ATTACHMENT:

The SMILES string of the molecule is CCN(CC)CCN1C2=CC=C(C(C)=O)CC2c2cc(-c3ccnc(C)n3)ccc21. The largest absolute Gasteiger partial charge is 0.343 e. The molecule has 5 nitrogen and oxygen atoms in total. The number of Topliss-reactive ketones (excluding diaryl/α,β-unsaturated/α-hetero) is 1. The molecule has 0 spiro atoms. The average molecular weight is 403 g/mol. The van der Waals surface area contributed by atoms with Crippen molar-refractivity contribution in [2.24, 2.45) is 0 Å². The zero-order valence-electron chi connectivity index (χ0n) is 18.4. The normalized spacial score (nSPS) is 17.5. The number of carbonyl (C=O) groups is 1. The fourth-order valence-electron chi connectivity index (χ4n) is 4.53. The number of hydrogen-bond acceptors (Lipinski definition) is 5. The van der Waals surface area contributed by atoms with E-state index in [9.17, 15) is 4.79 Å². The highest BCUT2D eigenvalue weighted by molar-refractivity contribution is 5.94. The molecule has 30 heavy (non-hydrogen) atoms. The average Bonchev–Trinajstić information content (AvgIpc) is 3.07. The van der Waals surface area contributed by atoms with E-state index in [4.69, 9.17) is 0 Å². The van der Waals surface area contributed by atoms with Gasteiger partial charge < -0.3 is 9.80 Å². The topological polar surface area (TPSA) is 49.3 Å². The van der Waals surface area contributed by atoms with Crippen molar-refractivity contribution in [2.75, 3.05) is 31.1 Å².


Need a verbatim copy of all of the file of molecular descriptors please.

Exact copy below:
The SMILES string of the molecule is CCN(CC)CCN1C2=CC=C(C(C)=O)CC2c2cc(-c3ccnc(C)n3)ccc21. The largest absolute Gasteiger partial charge is 0.343 e. The molecule has 5 nitrogen and oxygen atoms in total. The number of Topliss-reactive ketones (excluding diaryl/α,β-unsaturated/α-hetero) is 1. The molecule has 0 spiro atoms. The average molecular weight is 403 g/mol. The van der Waals surface area contributed by atoms with Crippen molar-refractivity contribution in [2.24, 2.45) is 0 Å². The zero-order valence-electron chi connectivity index (χ0n) is 18.4. The normalized spacial score (nSPS) is 17.5. The number of carbonyl (C=O) groups is 1. The fourth-order valence-electron chi connectivity index (χ4n) is 4.53. The number of hydrogen-bond acceptors (Lipinski definition) is 5. The van der Waals surface area contributed by atoms with E-state index in [9.17, 15) is 4.79 Å². The highest BCUT2D eigenvalue weighted by molar-refractivity contribution is 5.94. The molecule has 30 heavy (non-hydrogen) atoms. The average Bonchev–Trinajstić information content (AvgIpc) is 3.07. The van der Waals surface area contributed by atoms with E-state index in [4.69, 9.17) is 0 Å². The van der Waals surface area contributed by atoms with Gasteiger partial charge < -0.3 is 9.80 Å². The topological polar surface area (TPSA) is 49.3 Å². The van der Waals surface area contributed by atoms with Crippen molar-refractivity contribution in [2.75, 3.05) is 31.1 Å².